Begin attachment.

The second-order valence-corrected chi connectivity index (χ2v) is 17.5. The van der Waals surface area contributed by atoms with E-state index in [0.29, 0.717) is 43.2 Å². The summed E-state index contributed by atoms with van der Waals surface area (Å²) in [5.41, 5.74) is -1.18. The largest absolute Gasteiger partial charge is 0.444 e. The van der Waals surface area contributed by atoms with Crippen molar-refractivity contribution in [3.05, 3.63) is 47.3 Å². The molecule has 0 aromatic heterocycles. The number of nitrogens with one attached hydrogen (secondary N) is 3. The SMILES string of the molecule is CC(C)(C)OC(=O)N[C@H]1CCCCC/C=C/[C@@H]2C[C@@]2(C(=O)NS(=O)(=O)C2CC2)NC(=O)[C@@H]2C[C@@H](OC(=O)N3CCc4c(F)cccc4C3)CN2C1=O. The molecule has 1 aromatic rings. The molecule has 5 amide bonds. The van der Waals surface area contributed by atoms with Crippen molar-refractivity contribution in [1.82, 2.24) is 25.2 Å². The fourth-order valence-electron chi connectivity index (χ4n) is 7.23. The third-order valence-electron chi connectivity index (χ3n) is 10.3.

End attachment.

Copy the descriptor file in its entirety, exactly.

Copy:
The second-order valence-corrected chi connectivity index (χ2v) is 17.5. The van der Waals surface area contributed by atoms with E-state index in [0.29, 0.717) is 43.2 Å². The summed E-state index contributed by atoms with van der Waals surface area (Å²) in [5.41, 5.74) is -1.18. The largest absolute Gasteiger partial charge is 0.444 e. The van der Waals surface area contributed by atoms with Crippen molar-refractivity contribution in [3.05, 3.63) is 47.3 Å². The molecule has 0 aromatic heterocycles. The number of nitrogens with one attached hydrogen (secondary N) is 3. The SMILES string of the molecule is CC(C)(C)OC(=O)N[C@H]1CCCCC/C=C/[C@@H]2C[C@@]2(C(=O)NS(=O)(=O)C2CC2)NC(=O)[C@@H]2C[C@@H](OC(=O)N3CCc4c(F)cccc4C3)CN2C1=O. The molecule has 1 aromatic rings. The molecule has 5 amide bonds. The van der Waals surface area contributed by atoms with Crippen molar-refractivity contribution in [1.82, 2.24) is 25.2 Å². The fourth-order valence-electron chi connectivity index (χ4n) is 7.23. The third-order valence-electron chi connectivity index (χ3n) is 10.3.